security & squid proxy...

Tom Metro blu at
Tue Aug 8 12:40:47 EDT 2006

Grant M. wrote:
> I just finished setting up another Squid reverse-proxy...
> and I am wondering what the _real_ security benefits are over
> just opening port 80 on the firewall.

So the structure looks like this?

Internet -> Squid [DMZ] -> firewall -> web server

> So, given an up-to-date, fully patched server that is maintained that
> way, I am not sure how having the squid proxy is of any huge value.
> I do fully understand the idea of an exploit allowing an attacker to
> execute code as root on a compromisable server, but isn't this just
> as dangerous on the Squid box?

Consider the attack vectors against this setup:

Internet -> firewall -> web server

Presumably if your firewall is doing its job, the only means of access 
to the web server is port 80. So any successful attack depends on data 
being sent over port 80.

In the setup with just a firewall, there is nothing but Apache on the 
web server examining the content of the data on port 80. This means any 
flaws in Apache, like exploitable buffer overruns, can be taken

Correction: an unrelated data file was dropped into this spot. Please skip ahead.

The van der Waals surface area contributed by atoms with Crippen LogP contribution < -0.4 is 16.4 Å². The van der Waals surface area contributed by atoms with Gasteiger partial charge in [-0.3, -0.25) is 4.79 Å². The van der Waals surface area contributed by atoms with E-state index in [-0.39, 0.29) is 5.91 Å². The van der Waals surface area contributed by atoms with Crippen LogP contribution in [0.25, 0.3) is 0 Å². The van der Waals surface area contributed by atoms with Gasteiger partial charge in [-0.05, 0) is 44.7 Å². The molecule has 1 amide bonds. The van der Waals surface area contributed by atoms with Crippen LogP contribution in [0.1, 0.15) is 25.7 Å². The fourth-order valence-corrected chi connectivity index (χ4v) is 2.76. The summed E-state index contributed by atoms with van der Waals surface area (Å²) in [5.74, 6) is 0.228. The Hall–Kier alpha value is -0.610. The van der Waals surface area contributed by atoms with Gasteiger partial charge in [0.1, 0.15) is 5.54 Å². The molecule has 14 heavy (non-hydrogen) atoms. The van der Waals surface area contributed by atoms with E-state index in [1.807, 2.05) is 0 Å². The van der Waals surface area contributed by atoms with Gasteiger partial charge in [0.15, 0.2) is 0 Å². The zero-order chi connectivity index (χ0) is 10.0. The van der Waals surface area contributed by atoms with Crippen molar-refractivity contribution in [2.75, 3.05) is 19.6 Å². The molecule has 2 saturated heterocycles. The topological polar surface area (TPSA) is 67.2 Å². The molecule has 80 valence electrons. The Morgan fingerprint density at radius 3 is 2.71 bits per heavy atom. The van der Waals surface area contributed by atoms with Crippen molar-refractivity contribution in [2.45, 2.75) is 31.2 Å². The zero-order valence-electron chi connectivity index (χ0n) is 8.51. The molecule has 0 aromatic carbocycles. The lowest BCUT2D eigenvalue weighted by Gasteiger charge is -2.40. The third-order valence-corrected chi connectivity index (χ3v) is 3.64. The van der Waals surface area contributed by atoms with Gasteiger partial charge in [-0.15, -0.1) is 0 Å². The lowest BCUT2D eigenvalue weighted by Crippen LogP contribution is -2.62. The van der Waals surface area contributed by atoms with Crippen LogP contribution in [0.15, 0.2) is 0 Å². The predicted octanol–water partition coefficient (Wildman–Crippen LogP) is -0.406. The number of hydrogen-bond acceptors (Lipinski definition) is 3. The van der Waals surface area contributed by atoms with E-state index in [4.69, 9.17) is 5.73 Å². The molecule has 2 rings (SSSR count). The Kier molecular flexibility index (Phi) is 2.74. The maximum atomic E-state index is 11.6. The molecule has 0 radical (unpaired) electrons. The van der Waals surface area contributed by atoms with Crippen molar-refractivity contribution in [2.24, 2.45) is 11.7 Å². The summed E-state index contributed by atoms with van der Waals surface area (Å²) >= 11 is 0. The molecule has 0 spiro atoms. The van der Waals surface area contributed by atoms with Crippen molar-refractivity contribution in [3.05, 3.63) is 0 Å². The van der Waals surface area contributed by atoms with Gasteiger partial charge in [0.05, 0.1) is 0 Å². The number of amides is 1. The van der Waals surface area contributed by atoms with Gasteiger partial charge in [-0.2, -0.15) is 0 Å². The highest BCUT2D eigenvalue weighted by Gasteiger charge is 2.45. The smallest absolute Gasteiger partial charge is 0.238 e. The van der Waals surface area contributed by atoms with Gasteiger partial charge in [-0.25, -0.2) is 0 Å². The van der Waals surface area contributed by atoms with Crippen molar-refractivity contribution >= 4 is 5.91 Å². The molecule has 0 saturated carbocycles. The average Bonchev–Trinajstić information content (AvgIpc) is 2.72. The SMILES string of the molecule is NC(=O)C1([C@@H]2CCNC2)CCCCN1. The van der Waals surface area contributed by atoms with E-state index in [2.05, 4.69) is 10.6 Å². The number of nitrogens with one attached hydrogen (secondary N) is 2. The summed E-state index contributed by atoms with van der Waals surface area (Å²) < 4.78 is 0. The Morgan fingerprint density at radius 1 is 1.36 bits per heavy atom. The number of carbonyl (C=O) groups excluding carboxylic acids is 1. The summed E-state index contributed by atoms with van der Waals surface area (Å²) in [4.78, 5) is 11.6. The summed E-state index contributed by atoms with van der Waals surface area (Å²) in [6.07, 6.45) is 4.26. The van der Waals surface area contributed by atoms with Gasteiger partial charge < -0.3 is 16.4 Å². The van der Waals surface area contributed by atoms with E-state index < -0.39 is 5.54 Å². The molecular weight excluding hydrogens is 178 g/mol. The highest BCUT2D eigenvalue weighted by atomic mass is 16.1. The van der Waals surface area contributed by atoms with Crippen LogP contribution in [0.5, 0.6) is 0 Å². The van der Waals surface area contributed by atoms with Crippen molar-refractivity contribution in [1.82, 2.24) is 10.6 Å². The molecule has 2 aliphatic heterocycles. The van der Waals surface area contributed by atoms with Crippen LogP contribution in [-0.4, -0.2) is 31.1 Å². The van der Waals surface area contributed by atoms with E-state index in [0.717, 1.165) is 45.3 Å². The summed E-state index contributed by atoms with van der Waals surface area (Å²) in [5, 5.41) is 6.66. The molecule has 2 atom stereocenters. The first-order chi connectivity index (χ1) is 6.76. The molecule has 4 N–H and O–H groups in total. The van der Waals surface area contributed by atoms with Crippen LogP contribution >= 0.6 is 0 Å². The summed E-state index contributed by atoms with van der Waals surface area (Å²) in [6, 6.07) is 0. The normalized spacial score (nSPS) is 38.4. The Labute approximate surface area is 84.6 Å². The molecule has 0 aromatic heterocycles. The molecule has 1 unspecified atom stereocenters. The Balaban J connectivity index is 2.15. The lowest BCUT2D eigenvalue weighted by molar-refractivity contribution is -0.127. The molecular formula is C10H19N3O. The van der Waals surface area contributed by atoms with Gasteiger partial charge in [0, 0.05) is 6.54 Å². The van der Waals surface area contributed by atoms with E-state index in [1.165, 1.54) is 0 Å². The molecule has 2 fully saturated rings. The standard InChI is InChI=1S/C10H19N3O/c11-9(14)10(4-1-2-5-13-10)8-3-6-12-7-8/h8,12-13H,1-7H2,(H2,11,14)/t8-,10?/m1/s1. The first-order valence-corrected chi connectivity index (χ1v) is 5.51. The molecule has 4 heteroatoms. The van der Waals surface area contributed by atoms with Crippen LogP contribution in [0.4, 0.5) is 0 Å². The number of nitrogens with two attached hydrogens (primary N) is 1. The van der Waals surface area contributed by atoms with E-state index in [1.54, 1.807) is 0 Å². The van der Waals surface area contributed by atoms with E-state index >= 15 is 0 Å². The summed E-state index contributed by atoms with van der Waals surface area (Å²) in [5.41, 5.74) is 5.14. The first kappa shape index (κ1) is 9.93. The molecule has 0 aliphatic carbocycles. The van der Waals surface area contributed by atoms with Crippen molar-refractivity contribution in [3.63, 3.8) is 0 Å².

advantage of.

> And how does a Squid proxy prevent one from doing that on the internal
> box, anyhow?

The general idea is that any proxy will sanitize the protocol, so the 
target server never sees things that might trigger an exploit. Because 
the proxy has a simpler job and design, it itself is less likely to have 
the same exploitable flaws as the server it is protecting.

Of course any real proxy might suffer from flaws of its own, or the 
target server might have flaws that can be exploited while sending 
perfectly valid data that complies with the protocol.

Personally, I'd rather do away with the overhead of a proxy (unless it 
is needed for the other benefits it provides) and have the web server in 
the DMZ, with indirect links to any resources needed behind the firewall.


Tom Metro
Venture Logic, Newton, MA, USA
"Enterprise solutions through open source."
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